May 2021


Commentary by Wayne Forrest

Two seemingly disconnected “surges” characterize Indonesia’s current priorities.

Surge #1 is the flow of Indonesians from urban population centers to their hometowns that began May 6 and will end May 13, the last day of Lebaran, the Muslim fasting month. Travel restrictions have been imposed for the second year in row, but can be ignored by anyone with a motorbike or a good connection with truck drivers moving food and other essential products. Signs are that hundreds of thousands are doing just that. Its a bit smelly in the back of a truck or van, but Mom is going to love it when she sees her son arriving in need of a bath. Even with bus, train, and air restrictions, Indonesian officialdom is resigned to some kind of surge. Heath officials are readying medical facilities with adequate supplies of oxygen, ventilators, and PPE. Indonesia, with a 4.6% vaccination rate, will have difficulty reaching herd immunity due to lack of supply of vaccines (although the situation is improving) and significant resistance. Recent reports shockingly indicate that the US could be in a similar position.

Surge #2 is the increased flow of foreign direct investment and the expected follow-on exports of manufactured products resulting from Indonesia’s 2020 Omnibus Job Creation Law and 2021 regulations that turned Indonesia’s Negative Investment List into a Priority List. Indonesia’s policy makers now believe the table is set for a surge of production relocating from China. The landmark law opens more sectors for foreign companies and markedly adjusts the formula for paying dismissed workers. These two basic changes were years in the making and are a testament to President Jokowi’s openness to practical ideas that don’t necessarily originate in Indonesia. Indonesia is not a country with a relatively homogeneous population and integrated land mass that easily achieves unity of purpose based on a homegrown approach. It has had difficulty achieving transformational development by hiving itself off. Indonesia is divided by its archipelagic geography, its diverse ethnicity, and heritage as a trading nation. The Omnibus is a practical recognition of Indonesia’s place in the world. Indonesia is not a strong candidate to repeat the import-substitution ways of a Japan or Korea but it continues to try. The law distinctly does not cover natural resources and finance. Here, Indonesia is using industrial policy similar to its north Asian neighbors, exerting its will to impose import and export barriers to force the conversion of its rich mineral reserves (i.e. nickel) into locally produced downstream products such as electric batteries and vehicles.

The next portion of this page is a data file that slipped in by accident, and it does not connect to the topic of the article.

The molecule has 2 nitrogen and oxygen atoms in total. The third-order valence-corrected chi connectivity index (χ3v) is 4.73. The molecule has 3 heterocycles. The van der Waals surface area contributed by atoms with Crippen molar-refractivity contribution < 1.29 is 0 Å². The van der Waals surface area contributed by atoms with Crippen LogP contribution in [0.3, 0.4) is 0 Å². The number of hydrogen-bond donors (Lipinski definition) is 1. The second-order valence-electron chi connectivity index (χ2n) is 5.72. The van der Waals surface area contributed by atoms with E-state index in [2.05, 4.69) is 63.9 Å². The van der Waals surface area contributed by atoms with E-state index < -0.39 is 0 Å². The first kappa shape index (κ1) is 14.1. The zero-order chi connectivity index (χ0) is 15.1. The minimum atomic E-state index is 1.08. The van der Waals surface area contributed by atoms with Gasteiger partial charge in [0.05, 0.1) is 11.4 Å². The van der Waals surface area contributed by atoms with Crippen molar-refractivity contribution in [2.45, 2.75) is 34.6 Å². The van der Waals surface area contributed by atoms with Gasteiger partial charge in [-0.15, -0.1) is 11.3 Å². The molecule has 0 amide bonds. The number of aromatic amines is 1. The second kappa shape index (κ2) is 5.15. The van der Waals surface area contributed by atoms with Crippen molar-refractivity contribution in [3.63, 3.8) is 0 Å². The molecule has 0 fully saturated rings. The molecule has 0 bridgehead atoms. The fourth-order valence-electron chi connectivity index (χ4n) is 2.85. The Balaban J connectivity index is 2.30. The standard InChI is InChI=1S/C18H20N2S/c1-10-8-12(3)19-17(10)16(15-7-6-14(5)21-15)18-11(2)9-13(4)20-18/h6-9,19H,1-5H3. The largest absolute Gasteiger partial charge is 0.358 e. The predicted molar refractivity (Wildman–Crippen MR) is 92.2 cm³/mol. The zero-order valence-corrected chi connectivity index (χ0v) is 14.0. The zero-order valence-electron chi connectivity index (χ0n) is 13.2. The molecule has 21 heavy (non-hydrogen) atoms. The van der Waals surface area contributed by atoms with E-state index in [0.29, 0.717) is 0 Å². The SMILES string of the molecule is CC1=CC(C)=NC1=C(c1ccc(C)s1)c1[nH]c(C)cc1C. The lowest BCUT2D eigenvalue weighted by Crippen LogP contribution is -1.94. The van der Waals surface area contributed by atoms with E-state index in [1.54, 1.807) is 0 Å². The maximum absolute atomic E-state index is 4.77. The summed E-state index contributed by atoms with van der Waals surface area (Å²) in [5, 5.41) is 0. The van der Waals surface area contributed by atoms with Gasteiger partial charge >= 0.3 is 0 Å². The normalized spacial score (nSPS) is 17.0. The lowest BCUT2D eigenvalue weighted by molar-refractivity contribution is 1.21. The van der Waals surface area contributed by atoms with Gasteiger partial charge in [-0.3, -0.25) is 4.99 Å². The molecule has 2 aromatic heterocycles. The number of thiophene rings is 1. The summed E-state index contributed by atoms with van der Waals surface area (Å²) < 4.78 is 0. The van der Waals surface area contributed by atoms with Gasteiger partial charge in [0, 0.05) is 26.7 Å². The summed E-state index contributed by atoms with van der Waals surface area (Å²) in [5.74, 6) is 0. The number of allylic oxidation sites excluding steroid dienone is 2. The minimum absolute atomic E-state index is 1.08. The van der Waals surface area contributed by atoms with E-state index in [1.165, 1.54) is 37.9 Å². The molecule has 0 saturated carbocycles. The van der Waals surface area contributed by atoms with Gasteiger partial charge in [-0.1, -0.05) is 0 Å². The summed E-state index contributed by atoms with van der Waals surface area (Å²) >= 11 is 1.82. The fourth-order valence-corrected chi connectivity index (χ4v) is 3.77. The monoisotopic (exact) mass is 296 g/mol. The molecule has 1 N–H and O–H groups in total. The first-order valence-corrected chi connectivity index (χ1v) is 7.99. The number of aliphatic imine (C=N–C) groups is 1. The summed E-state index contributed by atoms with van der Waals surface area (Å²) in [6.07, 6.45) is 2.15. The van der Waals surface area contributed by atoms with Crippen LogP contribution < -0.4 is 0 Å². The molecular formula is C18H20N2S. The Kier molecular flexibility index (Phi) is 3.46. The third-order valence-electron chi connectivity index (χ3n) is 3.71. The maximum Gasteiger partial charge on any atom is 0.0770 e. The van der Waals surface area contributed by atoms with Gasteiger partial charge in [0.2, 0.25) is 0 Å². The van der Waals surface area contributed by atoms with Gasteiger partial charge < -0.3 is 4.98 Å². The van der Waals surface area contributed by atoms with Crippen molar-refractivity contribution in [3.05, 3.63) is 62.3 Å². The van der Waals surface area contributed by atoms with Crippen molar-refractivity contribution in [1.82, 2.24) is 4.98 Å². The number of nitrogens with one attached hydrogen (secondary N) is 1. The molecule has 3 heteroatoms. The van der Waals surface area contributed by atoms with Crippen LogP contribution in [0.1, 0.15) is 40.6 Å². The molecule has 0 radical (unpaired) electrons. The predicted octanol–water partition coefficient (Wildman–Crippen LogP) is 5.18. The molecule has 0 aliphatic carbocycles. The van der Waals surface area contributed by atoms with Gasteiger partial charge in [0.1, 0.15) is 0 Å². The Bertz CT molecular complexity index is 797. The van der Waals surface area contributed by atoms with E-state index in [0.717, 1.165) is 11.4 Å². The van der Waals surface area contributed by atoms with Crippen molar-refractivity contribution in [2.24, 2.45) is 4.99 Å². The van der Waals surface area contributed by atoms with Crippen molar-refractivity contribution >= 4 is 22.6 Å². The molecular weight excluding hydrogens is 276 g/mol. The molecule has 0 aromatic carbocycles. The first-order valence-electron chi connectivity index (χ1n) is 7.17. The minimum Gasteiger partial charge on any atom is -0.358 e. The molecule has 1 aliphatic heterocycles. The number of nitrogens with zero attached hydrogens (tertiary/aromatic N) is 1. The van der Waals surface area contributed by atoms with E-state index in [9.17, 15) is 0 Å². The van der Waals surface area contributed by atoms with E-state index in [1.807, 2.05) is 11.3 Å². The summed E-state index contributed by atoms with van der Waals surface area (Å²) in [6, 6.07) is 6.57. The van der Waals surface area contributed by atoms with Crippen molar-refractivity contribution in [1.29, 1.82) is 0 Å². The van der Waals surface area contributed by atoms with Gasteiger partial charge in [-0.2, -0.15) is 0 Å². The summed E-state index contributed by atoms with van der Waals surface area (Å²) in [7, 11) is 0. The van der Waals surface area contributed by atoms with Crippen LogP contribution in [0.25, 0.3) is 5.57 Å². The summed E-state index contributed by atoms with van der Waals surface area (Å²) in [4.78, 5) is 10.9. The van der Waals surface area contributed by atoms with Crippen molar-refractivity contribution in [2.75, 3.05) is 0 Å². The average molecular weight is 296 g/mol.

Surge #1 and #2 connect in the areas of rule of law, personal behavior and bureaucratic professionalism. The phrase “Its Indonesia” comes up frequently in conversations with both Indonesians and expats to describe how a law or regulation –once imposed– is dealt with via a workaround, gratuity, or flat-out ignored. Substitute “Chinatown” and its what private detective Jack Nicholson heard an experienced cop use to describe how things work in a difficult part of LA. I am told by my Indonesian friends that many commonly pick up temporary riders in order to travel in areas of Jakarta designated only for multi passenger vehicles, don’t pay taxes, pay teachers to get their children’s report cards, have difficulty waiting on lines, and cheat on exams or forge academic degrees. A few days ago the Jakarta police checked a vehicle with a rotating light stuck in traffic crammed with a bunch of “extra” riders avoiding roadblocks designed to prevent Surge #1. Companies rarely follow accepted accounting principles and under-report losses. Local lawyers report that corruption in the court system is worse than it was before 1998’s Reform movement. Indonesia’s internationally respected Anti-Corruption Commission may be in the process of having its wings clipped. Its employees are now all to be civil servants subject (see article on page 3) to the politicization and patronage norms that plague the state bureaucracy.

Indonesia needs to get past these Surge #1 perceptions to fully realize Surge #2.